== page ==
The core problem is that organizations have been setting requirements based on vendors and products. The organization's requirements should be set on standards such as ISO and ODF.
Yes, the organization will internally want to limit the number of configurations to be supported. However, basing requirements on standards gives the organization many more choices. It also reduces vendor lock-in and is a strategic advantage in negotiating with vendors.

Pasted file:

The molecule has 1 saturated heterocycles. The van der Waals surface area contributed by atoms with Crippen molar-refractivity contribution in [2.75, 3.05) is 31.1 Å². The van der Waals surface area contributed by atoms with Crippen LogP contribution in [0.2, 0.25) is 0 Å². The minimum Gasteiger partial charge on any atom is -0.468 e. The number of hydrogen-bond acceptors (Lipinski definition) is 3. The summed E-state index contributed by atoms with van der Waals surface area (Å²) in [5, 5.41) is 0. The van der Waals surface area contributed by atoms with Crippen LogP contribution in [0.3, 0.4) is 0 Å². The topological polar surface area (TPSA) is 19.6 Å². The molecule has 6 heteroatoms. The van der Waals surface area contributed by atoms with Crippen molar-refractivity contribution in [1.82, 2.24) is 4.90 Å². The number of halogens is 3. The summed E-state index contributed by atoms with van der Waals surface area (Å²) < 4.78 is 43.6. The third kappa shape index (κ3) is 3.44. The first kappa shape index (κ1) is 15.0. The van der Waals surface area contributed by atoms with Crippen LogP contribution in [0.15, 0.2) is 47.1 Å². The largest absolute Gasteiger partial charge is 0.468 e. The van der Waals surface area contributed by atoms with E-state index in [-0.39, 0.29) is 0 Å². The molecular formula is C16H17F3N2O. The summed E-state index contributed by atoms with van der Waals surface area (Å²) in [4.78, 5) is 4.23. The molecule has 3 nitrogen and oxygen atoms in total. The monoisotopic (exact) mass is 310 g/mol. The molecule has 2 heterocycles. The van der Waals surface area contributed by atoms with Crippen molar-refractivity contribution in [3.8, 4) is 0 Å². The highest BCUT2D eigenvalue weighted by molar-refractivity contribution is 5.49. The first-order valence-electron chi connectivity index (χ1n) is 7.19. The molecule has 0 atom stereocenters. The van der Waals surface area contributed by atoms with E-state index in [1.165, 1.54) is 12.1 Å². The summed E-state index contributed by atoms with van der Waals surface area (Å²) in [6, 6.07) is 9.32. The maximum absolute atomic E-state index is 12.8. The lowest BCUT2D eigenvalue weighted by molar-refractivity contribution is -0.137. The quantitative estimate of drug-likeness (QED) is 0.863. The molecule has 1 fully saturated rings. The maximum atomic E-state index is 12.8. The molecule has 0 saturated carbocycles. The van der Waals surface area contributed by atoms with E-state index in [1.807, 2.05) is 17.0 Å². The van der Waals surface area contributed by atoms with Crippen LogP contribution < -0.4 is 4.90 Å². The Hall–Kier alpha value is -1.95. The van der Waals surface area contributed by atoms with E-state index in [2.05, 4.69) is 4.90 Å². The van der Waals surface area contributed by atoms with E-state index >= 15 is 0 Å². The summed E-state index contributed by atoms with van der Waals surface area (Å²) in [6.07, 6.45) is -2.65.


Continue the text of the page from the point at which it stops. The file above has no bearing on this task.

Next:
The BYOD syndrome can be more easily managed by setting forth requirements in terms of standards. If the employee wants to use their ...whatever... device to prepare a document, then that's fine as long as the result adheres to the standard. If it takes the employee longer to figure out how to make it work, then they are less productive. Their performance review should be based on the work done, not on what device they used to do it.
"The executive" problem of new, shiny gadget lust is a difficult one. The same principles apply. If the executive gets less done, they will get an appropriate review and salary correction.
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